4

I am trying to understand why pushing many (in my case 130798) objects in an array returns a SystemStackError.

big = Array.new(130797, 1)
[].push(*big) && false
=> false

bigger = Array.new(130798, 1)
[].push(*bigger) && false
=> SystemStackError: stack level too deep
     from (irb):104
     from /Users/julien/.rbenv/versions/2.2.0/bin/irb:11:in `<main>'

I was able to reproduce it on MRI 1.9.3 and 2.2.0 while no errors were raised on Rubinius (2.5.2).

I understand this is due to the way Array are implemented in MRI but don't quite understand why a SystemStackError is raised.

  • 1
    This is an issue with irb and not Ruby. It's to do with how the results of operations are presented in the console. I've reproduced it in irb but running that script without it does not error out. – tadman Feb 24 '15 at 18:45
  • Works fine for me on Ruby 2.0.0 on Linux Mint 17. – Linuxios Feb 24 '15 at 18:45
  • @tadman: It works for me in IRB. – Linuxios Feb 24 '15 at 18:47
  • @tadman I also get the error in pry, but not when running from command line. – Max Feb 24 '15 at 18:48
  • [].push(*Array.new(131073, 1)) will break any default 2.0+ install. It works for some of you because of differences in things already allocated on the IRB thread's stack. – Chris Heald Feb 24 '15 at 19:30
9

Ruby's error message ("stack level too deep") isn't accurate here - what Ruby is really saying is "I ran out of stack memory", which is usually caused by infinite recursion, but in this case, is caused by you passing more arguments than Ruby has memory allocated to handle.

Ruby 2.0+ has a maximum stack size controlled by RUBY_THREAD_VM_STACK_SIZE (prior to 2.0 this was controlled by the C limits, set via ulimit). Each argument passed to a method gets pushed onto the thread's stack; if you push more arguments onto the stack than RUBY_THREAD_VM_STACK_SIZE has room to accomodate, you'll get a SystemStackError. You can see this limit from IRB:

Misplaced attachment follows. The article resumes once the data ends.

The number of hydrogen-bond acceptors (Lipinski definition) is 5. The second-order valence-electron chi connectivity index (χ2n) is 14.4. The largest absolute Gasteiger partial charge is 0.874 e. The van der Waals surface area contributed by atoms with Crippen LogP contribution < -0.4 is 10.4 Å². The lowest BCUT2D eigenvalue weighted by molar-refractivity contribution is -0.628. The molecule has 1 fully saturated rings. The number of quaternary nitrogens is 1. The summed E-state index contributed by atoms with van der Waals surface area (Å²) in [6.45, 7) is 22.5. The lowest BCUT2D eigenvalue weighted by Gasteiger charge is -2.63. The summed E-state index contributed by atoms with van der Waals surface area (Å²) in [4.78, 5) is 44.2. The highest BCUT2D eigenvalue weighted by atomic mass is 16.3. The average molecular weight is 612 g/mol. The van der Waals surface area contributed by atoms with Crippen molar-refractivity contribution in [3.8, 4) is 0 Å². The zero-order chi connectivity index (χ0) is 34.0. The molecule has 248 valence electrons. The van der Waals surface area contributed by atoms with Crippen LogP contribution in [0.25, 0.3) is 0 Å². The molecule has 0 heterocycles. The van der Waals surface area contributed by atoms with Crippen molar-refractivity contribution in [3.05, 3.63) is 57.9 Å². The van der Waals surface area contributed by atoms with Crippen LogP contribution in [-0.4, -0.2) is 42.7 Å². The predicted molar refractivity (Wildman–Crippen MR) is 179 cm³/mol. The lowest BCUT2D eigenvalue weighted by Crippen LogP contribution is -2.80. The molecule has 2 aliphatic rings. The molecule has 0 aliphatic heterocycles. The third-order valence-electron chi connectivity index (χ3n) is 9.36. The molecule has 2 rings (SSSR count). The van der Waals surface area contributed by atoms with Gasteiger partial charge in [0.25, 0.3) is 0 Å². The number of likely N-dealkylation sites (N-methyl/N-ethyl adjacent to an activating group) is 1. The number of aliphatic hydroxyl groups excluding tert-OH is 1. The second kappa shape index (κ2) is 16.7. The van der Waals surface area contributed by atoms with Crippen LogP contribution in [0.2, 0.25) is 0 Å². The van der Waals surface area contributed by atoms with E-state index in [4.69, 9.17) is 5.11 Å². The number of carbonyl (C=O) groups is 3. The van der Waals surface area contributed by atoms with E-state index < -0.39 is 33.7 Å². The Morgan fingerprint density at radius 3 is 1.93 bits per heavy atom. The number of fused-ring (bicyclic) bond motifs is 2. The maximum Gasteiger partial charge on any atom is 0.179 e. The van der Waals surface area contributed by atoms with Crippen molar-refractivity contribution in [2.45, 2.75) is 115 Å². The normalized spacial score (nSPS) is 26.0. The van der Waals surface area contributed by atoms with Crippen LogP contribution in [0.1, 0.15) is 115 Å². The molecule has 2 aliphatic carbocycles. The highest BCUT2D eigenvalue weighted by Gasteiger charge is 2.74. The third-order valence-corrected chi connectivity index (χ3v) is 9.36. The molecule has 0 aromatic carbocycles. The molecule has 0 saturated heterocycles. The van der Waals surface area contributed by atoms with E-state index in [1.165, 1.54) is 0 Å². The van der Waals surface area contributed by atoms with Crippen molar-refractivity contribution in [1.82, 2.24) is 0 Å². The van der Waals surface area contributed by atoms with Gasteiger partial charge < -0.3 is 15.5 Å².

RubyVM::DEFAULT_PARAMS[:thread_vm_stack_size]
=> 1048576

By default, each thread has 1MB of stack it can use. Ruby Fixnums are 8 bytes large, and on my system, I overflow at 130808 arguments, or 1046464 bytes allocated, leaving 2112 bytes allocated for the rest of the call stack. By using the splat operator (*) you are saying "take this list of 130798 Fixnums and expand it into 130798 arguments to be passed on the stack"; you simply don't have enough stack memory allocated to hold them all.

If you need to, you can increase RUBY_THREAD_VM_STACK_SIZE when you invoke Ruby:

$ RUBY_THREAD_VM_STACK_SIZE=2097152 irb
> [].push(*Array.new(150808, 1)); nil
 => nil

And this will increase the number of arguments you can pass. However, it also means that each thread will allocate twice as much stack, which is probably not desirable. You should also note that Fibers have a separate stack allocation setting, which is typically substantially smaller, since Fibers are designed to by lightweight and disposable.

Very rarely should you ever need to pass that much data on the stack; typically, if you need to pass a large amount of data to a method, you would pass an object as an argument (that is, on the stack, such as a Hash or Array) whose storage is allocated on the heap, so your stack usage is measured in bytes even if your heap usage is measured in megabytes. That is, you would pass your very large array to your method (which could hold gigabytes of data on the heap without issue), then you would iterate that array in your method.

  • Excellent answer! – Cary Swoveland Feb 24 '15 at 19:19
  • Nice research. That clears up a lot of things about this, especially the implications of the splat operator. – tadman Feb 24 '15 at 19:41
  • Thanks for this detailed and very helpful explanation. This error was raised while playing with crack gem and "large" JSON files in irb. I did not get why this error was raised at this point, but now it is clear. I suggested a patch. – jgoyon Feb 25 '15 at 9:28

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